Left-hander Jeff Francis, who had been working on a perfect game to that point, let out a sigh and a slight smile.
"There's a lot of anxiety involved when you have something going like that. When that ball dropped, it's almost a relief," Francis said. "You know, just concentrate on winning the game and that load comes off your shoulders."
"That," Colorado manager Clint Hurdle said, "was a masterpiece."
The Cardinals had homered in a franchise-record 19 straight games but came nowhere near the wall against Francis, who uses a strikingly similar delivery on all four of his pitches: a two- and four-seam fastball, changeup and slider.
"He was throwing them all for strikes, too," Jim Edmonds said. "That makes for a tough night. He's one of those guys that hides the ball real well. He was throwing sneaky."
The Cardinals managed to get only five balls out of the infield, including Molina's single in the sixth and Albert Pujols' line-drive double in the seventh.
"He just worked us over," Cardinals manager Tony La Russa said. "He probably didn't even take a shower. I didn't see if he ever sweated. They probably could pitch him tomorrow. I hope he doesn't."
Francis (8-8) retired his first 15 batters and got Molina to chase a fastball cutting off the plate leading off the sixth. Molina got just enough wood on it to punch it over second base, and the only one with a chance at it was Sullivan, who dived and got his glove on the ball only to watch it scoot underneath him.
"That exact play went through my head right before he hit it," Sullivan lamented. "I thought, don't give up the bloop single on a changeup. Unfortunately, I was playing a step too deep and I just couldn't get there."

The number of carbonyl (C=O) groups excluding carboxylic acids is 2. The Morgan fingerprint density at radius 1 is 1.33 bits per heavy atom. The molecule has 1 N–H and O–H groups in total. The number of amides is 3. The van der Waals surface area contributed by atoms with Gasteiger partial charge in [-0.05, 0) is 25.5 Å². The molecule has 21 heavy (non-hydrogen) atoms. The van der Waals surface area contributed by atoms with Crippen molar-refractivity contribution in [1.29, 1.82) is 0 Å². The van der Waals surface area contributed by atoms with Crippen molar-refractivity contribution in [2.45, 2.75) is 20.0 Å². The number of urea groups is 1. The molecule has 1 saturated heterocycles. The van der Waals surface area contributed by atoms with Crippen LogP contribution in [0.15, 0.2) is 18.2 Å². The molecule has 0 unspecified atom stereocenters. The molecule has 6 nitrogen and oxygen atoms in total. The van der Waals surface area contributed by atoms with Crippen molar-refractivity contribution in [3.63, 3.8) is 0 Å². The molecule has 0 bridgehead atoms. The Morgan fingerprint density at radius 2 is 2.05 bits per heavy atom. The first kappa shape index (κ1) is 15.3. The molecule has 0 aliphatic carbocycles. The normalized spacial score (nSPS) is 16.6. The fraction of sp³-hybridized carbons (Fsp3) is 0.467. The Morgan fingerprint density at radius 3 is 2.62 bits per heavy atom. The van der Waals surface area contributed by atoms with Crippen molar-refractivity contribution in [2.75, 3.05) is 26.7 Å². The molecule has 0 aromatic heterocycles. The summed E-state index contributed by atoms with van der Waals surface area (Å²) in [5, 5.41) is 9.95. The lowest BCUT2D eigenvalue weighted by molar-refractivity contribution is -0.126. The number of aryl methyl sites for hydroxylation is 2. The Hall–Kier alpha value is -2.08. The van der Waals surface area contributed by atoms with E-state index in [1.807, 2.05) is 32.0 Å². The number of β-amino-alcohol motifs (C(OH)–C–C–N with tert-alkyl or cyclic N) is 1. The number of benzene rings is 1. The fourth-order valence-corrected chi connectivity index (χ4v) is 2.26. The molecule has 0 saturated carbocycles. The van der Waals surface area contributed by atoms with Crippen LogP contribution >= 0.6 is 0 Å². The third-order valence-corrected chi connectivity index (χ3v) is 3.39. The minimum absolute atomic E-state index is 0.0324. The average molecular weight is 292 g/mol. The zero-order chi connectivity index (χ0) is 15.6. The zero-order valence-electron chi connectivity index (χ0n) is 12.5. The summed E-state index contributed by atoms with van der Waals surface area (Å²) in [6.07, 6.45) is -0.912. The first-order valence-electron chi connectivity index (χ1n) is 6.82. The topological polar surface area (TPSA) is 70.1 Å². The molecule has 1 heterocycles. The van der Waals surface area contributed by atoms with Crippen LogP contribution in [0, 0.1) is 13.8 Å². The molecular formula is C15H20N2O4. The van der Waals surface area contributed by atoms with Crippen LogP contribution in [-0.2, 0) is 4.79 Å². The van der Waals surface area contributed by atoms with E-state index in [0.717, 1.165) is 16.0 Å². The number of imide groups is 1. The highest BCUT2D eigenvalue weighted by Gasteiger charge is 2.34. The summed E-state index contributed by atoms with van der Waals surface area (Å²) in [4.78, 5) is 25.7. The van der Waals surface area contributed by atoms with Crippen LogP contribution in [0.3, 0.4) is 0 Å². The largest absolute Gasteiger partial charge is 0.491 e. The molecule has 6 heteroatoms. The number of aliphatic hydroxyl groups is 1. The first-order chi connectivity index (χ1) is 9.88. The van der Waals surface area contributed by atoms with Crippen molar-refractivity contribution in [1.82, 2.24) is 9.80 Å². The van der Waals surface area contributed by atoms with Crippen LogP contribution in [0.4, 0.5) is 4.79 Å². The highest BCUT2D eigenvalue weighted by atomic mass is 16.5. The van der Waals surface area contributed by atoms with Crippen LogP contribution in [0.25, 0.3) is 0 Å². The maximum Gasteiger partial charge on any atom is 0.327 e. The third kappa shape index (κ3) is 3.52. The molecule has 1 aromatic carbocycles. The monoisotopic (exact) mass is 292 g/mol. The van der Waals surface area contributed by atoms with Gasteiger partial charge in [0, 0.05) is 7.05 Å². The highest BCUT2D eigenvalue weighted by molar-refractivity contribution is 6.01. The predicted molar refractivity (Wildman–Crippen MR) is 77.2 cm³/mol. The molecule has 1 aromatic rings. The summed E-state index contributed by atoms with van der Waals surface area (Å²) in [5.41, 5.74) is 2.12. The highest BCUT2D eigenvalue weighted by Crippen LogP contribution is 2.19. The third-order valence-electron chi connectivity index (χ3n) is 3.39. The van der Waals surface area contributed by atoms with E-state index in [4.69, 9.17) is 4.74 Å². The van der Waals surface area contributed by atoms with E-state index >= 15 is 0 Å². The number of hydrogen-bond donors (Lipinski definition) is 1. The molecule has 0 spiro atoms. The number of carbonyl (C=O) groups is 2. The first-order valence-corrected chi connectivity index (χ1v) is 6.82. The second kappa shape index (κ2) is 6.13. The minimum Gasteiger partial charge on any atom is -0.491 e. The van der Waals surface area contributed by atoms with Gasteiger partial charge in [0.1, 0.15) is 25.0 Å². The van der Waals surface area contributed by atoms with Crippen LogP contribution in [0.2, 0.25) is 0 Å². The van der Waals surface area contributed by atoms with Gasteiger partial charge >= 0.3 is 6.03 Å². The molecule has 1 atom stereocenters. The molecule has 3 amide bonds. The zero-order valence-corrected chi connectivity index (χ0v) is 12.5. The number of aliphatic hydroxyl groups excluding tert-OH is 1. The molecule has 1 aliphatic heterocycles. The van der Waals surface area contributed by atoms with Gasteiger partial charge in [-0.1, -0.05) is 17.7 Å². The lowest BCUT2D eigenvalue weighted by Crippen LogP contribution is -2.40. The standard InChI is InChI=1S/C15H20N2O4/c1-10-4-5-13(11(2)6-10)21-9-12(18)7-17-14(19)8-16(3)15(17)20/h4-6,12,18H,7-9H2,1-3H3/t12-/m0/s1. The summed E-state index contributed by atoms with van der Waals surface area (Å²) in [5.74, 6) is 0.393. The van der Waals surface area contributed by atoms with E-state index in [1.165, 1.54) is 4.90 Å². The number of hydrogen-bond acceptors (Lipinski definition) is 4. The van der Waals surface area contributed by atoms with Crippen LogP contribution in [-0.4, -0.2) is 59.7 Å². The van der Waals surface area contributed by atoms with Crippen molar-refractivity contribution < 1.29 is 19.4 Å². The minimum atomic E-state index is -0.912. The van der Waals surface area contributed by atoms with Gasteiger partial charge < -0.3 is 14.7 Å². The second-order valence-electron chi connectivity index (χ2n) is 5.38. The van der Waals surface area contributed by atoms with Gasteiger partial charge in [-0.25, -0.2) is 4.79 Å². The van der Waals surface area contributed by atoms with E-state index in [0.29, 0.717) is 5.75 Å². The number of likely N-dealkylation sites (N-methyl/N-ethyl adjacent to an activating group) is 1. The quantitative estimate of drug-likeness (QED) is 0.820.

Francis, whose longest outing before Monday night was 7 2/3 innings, matched a career high with eight strikeouts and didn't walk a batter. He threw 129 pitches, including 10 to the final batter, Chris Duncan, who grounded out to first on a full count.
"I've never been so out of breath," Francis said.
Pujols doubled off Francis in the seventh but was stranded at third when second baseman Jamey Carroll made a diving stop of Juan Encarnacion's grounder up the middle to preserve the shutout.
Garrett Atkins and Clint Barmes homered for Colorado, which won for only the third time in 11 games since the All-Star break. The Cardinals, who had won six straight road games and four in a row overall, dropped to 8-3 since the break.
St. Louis rookie Anthony Reyes (2-4) allowed six runs and nine hits in 5 1/3 innings.
Atkins staked Francis to a quick 2-0 lead in the first when he hit his 14th homer, a two-run shot that traveled an estimated 447 feet. Sullivan's sacrifice fly an inning later made it 3-0.
Barmes led off the third with a triple and scored when second baseman Hector Luna's relay got past third baseman Scott Rolen for a throwing error.
Reyes left after Torrealba's RBI triple made it 5-0 in the sixth, and Sullivan added his second sacrifice fly. Barmes, who has hit in 12 straight games, led off the seventh with his seventh homer.
The Rockies hope this performance jump-starts them for a nice 10-game homestand after a 2-8 trip.
"We didn't play well on the road and that was a brutal trip, but we didn't lose much ground," Sullivan said. "Now, we can move on."
And remember what might have been had he been playing a step closer against Molina.
- The Cardinals' last seven-game road winning streak was July 18-30, 2004.
- The shutout was the fourth by a Rockies pitcher this season (Jason Jennings twice and Josh Fogg), tying a franchise record set in 2001.